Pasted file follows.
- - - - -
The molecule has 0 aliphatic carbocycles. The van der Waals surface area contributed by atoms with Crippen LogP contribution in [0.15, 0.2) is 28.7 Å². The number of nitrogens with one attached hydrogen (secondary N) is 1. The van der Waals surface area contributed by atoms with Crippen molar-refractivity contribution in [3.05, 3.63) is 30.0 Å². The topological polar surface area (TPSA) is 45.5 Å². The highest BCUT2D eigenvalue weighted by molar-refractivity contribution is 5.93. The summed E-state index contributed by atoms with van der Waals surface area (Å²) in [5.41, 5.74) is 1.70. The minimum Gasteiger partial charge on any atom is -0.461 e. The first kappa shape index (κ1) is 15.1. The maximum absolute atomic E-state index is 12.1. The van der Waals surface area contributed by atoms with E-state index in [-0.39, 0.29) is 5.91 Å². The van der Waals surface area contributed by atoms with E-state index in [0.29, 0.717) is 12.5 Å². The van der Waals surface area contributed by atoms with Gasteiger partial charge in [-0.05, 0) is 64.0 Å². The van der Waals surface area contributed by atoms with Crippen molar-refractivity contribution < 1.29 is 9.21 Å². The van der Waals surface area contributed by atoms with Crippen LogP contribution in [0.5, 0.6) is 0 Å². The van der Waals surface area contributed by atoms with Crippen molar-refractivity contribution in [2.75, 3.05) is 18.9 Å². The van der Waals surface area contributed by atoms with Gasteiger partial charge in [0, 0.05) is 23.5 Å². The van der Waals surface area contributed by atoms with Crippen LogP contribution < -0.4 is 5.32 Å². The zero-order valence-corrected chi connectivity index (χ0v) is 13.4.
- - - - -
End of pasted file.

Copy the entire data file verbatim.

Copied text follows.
The molecule has 0 aliphatic carbocycles. The van der Waals surface area contributed by atoms with Crippen LogP contribution in [0.15, 0.2) is 28.7 Å². The number of nitrogens with one attached hydrogen (secondary N) is 1. The van der Waals surface area contributed by atoms with Crippen molar-refractivity contribution in [3.05, 3.63) is 30.0 Å². The topological polar surface area (TPSA) is 45.5 Å². The highest BCUT2D eigenvalue weighted by molar-refractivity contribution is 5.93. The summed E-state index contributed by atoms with van der Waals surface area (Å²) in [5.41, 5.74) is 1.70. The minimum Gasteiger partial charge on any atom is -0.461 e. The first kappa shape index (κ1) is 15.1. The maximum absolute atomic E-state index is 12.1. The van der Waals surface area contributed by atoms with E-state index in [-0.39, 0.29) is 5.91 Å². The van der Waals surface area contributed by atoms with E-state index in [0.29, 0.717) is 12.5 Å². The van der Waals surface area contributed by atoms with Gasteiger partial charge in [-0.05, 0) is 64.0 Å². The van der Waals surface area contributed by atoms with Crippen molar-refractivity contribution < 1.29 is 9.21 Å². The van der Waals surface area contributed by atoms with Crippen LogP contribution in [0.5, 0.6) is 0 Å². The van der Waals surface area contributed by atoms with Crippen molar-refractivity contribution in [2.75, 3.05) is 18.9 Å². The van der Waals surface area contributed by atoms with Gasteiger partial charge in [0, 0.05) is 23.5 Å². The van der Waals surface area contributed by atoms with Crippen LogP contribution < -0.4 is 5.32 Å². The zero-order valence-corrected chi connectivity index (χ0v) is 13.4.